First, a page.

AIG: People set an end goal for where they’d like to be and work backwards from there. They identify resource areas that are not as strong as they’d like them to be. For example, if someone wants to own a home then they work backwards from there. A part of their plan may be to increase their income, build their credit score, improve their housekeeping skills. A lot of people have the same goal, but their Resource Building Plans have different ways to get there. Common goals are getting out of debt, getting a better job, living somewhere affordable, and going back to school. There are usually health goals, too.
KL: What is the average Getting Ahead participant like? What is the range of diversity of Getting Ahead participants?
AIG: Getting Ahead participants are usually living at or below 200% of the poverty level. More likely than not, she is African American. That’s not by design. That’s just the way the groups have fallen out. She is usually ready to make a change. She is usually a mother, of young children or grown children. Most participants have parented and raised children while living in poverty. Most of our participants come from generational poverty. Most participants grew up in Asheville. Most are working poor. They’re working at some job, even if it’s not full time. Diversity wise, we’ve had an age range from 20 to 80. We’ve served African American women, White women, and Latina women.
KL: What have some major successes of the program been?
AIG: One woman signed up for Habitat and got her home. She has also started funding a 401k and a savings account. Another woman got a better job, enrolled in school, and will graduate in December, which will allow her to get an even better job. Another woman who already had a Bachelor’s degree, applied for a job and is now working in professional role, which will reimburse her for classes toward her master’s degree. One participant who started the program homeless secured housing and a full time job. She is on track to go back to school in the fall of 2017. Another lady learned about living wage in GA and noticed that her employer was on a list of living wage employers but that she and others weren’t paid a living wage, so she pointed that out and got a raise not just for herself but for everyone else too. Another woman who was in danger of losing her family home took on a second job, contacted attorneys, and figured out a way not to lose it and the home is actually paid off now. And a lot of people have gotten better jobs. That’s the thing, you know, if you’ve lived in poverty your whole life, you’re not gonna get out of poverty in 18 months. That’s a very ambitious timeline, but participants are connected with resources to help them continue even after our 18 months are over. Part of Getting Ahead’s goal is to make people find that fire in their belly to saying “It’s okay that I’m scared, and I’m gonna do this.” They’re not necessarily shifting careers in the short term, but finding something where they can get paid more for what they already do.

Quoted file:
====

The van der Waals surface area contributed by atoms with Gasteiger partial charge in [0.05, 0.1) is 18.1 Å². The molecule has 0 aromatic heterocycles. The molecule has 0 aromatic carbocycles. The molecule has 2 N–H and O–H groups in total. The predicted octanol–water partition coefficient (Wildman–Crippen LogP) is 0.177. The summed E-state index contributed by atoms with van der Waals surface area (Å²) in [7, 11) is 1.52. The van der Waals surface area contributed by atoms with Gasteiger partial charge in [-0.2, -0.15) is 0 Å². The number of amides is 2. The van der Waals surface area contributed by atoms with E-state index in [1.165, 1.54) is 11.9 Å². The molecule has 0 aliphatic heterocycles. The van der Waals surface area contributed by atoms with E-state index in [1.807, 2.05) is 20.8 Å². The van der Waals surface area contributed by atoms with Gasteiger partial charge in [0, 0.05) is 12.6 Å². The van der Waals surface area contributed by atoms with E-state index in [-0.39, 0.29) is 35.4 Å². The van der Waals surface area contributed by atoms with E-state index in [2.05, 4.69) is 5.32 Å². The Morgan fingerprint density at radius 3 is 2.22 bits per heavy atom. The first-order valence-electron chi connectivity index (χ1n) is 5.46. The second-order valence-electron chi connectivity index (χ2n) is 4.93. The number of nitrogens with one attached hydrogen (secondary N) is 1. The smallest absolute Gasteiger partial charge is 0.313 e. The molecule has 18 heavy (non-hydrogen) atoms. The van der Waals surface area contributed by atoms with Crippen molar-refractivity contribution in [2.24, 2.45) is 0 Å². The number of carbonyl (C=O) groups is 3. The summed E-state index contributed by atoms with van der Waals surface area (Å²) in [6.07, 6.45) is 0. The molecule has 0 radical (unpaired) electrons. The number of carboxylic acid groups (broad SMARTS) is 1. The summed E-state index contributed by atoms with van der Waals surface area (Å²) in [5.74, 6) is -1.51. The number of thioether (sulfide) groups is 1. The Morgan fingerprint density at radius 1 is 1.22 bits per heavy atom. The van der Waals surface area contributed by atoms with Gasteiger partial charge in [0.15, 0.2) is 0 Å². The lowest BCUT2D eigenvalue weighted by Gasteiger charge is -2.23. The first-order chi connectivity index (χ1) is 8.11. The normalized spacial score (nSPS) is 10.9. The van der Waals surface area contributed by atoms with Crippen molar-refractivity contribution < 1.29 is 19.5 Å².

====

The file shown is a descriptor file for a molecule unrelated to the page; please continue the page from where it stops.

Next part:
KL: What are you most excited about in the year ahead?
AIG: I’m excited about the level of interest my Getting Ahead participants have been showing in this housing trust fund. I also am excited about the possibility of forming a Bridging Social Capital group that is in the very beginning phases. It would be a group where middle class women get together with Getting Ahead participants and talk. With MotherLove I’m excited that we have more direct partnerships, like Goodwill, Nurse Family Partners, and a doula group. I feel like we’re expanding the safety net for our MotherLove participants. I’m also excited about working with an infant mortality group, leading to even deeper collaboration than what already exists in Asheville. I think Asheville is already a very collaborative community, but I think it could be an opportunity to make a significant impact not just on infant mortality but to bring light to the racial and economic segregation that exists in Asheville. More people are talking about it, more people are noticing, and that makes me think that more people are gonna take action, which excites me a lot. I’m hopeful.